The day after the election in a moment of despair I found myself saying, “I feel betrayed by the American people.” (It was a brief moment when it looked like Trump might again crush the pollsters and with a totally unpredicted victory.) I knew it was a bad thing to say, but that was how I felt. How, I asked, could so many fellow citizens, most of whom I respect and have confidence in, be so blind to the insanity of the past four years? Words to a long-remembered song kept going thru my head: Ding, dong the witch is dead” what a relief. Almost immediately I realized I got it wrong.
A better question would be the reverse, how could any of those citizens (Trump supporters) have any faith in people like me? I believe in government. I have no reason not to. I am a comfortable white person of privilege. I live in my own house, drive a car that is paid for, I read a lot. I do not regularly listen to talk radio, but I do check Fox News and pay attention to conservative pundits like David Brooks and George Will.
I am not rich, I am not famous, I am not important, but I do in many ways resemble the roughly one-third of the public that simply and completely don’t get the other two-thirds. I have some savings and some debt; I collect Social Security and use Medicare and I eat well, secure that I probably will eat well for the foreseeable future. Why would I complain about the government? If the government is even partly responsible for my condition, then the government must be good, right? I am part of the “elite.”
If believing in government goes with my condition, then what thinking goes with the 65 percent of Americans who are unprotected, vulnerable, struggling or living paycheck to paycheck in an economy that doesn’t value them enough to pay them a living wage? We all agree they are angry and frustrated, and our response is, why do they vote against their own interest, or worse, why aren’t they smart enough to understand what is best for them (like I do)? This is the arrogance and ignorance of privilege, not the other way around. We are channeling Hillary by calling 70 million less comfortable Americans “deplorable.”
The media and the two political parties have divided our fellow citizens up into the reds and the blues, conservatives and liberals, reactionary and progressive, but really, it’s a divide between believers and non-believers. If you’ve been ignored as a group in this country for 50 years, you probably don’t believe you can change government much but you certainly have a need to express your anger about it. You might not care about policy or promises because it’s all failed to improve your life, so you look for someone who expresses your anger at government. 70 million people did just that, 47.6 percent of our nation. Sit them down and ask them if they want good health care, they do; ask them if they need childcare, they do; ask them if they want clean air and water, they do; same for a living wage, affordable education and a little respect thank-you-very-much. After that ask them what they think the chances are that government will deliver?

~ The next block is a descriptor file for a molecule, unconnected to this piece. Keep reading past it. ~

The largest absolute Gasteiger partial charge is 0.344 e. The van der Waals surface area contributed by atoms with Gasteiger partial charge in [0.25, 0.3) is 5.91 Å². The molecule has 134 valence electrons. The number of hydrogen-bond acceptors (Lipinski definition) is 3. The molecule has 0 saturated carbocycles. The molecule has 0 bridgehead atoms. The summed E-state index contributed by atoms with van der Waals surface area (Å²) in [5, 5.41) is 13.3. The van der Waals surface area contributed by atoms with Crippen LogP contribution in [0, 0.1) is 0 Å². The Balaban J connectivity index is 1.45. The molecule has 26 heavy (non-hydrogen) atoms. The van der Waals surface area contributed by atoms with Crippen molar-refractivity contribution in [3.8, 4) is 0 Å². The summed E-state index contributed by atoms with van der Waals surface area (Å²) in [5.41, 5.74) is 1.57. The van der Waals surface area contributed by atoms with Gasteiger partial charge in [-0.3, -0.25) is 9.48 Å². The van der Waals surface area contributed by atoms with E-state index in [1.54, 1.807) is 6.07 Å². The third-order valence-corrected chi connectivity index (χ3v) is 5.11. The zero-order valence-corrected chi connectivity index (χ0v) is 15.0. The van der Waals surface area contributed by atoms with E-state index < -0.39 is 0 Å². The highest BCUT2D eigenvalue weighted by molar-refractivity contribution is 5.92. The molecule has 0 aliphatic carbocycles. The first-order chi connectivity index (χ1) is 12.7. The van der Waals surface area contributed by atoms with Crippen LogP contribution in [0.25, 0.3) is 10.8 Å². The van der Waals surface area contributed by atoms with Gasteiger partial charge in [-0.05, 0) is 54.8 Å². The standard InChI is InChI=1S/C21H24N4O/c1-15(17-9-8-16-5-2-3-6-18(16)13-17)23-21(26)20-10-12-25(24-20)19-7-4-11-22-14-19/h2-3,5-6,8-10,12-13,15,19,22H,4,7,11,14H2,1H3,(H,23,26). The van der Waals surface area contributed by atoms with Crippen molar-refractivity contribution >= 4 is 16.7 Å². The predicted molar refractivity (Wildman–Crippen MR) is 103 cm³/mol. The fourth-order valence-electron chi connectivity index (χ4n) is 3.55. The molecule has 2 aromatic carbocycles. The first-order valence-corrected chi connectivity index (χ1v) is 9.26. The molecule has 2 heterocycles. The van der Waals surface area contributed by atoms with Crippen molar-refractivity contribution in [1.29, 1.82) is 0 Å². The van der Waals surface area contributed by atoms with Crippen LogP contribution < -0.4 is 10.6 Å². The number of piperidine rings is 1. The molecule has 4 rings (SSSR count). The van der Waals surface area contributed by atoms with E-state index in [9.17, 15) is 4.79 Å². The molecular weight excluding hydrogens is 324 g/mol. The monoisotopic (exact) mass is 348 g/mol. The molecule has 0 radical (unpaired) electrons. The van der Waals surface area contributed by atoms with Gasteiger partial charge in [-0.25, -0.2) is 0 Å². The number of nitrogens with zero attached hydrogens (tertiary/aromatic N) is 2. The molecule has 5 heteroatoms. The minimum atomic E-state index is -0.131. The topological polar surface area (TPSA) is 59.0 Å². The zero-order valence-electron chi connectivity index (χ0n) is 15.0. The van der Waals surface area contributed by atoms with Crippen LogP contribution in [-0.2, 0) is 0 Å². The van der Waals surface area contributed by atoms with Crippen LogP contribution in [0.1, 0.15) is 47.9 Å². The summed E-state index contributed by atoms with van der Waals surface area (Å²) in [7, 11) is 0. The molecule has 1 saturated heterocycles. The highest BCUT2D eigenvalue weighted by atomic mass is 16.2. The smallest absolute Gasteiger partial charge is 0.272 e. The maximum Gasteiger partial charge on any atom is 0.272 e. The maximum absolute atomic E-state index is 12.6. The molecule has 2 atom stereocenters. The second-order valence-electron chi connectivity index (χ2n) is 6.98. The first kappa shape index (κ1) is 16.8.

I recently asked a friend, who I know to be a stalwart Democrat, if she was aware of Joe Biden’s voting record on the issues that affect the working people he claims to identify with. She said she was familiar with the record. I asked her if she thought Joe would change (for the better) in light of the new challenges facing the country. She said she has confidence Biden will rise to the occasion. Although she and I agree on a great many issues I have much less confidence in that happening. In fact, I think Trump supporters expectations will prove the more accurate.
Trump supporters talk about a “deep state.” Many Democrats ridicule the idea. The only thing the Trump supporters got wrong about the Deep State was that its only intended victim was Donald Trump and that its membership was limited to Democrats. In fact the neo-con/liberal deep state is the single biggest bipartisan accomplishment since the New Deal. The deep state conspiracy, aka party duopoly, is working incessantly and effectively to keep labor cheap, expectations low and the working class vote divided and powerless. This conspiracy doesn’t care whether Biden or Trump won. They tended to back Biden this time because he’s less embarrassing, but the results are the same either way, more profit for those who are wealthy and less comfort for those who are not.
Look what happened to the stock market when Biden was declared the winner — up 1500 points in a flash. You can rationalize it all you want but don’t tell me Wall Street (where the privileged grow their money) isn’t happy to welcome “Credit Card Joe.” If any entity is more committed to profit over people than Wall Street, please point them out to me.
Early in the game Trump talked like he might try to take down the “deep state/swamp” until he realized his interests coincided with theirs. Now Trump has begun his assault on 2024. Good. Maybe the threat of working people voting for Trump again, like they did this time, will motivate the Dems to actually do something for the Americans who really need it.
If Biden is truly the bipartisan legislative player he claims, look for progress on the pandemic stimulus, comprehensive immigration reform and infrastructure projects. If no progress happens on these don’t expect anything at all. If you believe Biden is better for America than Trump (like I do) but share my skepticism about his actual intention to put people above profit, then do something. The American people, especially elites like me, must hold his feet to the fire. Talk with people, march for the cause(s) you believe in, donate to people who are working for real reform, and above all look into STRUCTURAL POLITICAL REFORM. Ultimately, we don’t just need different faces; we need a better system!
Peter Taillie writes from Greensboro. He can be reached at email@example.com.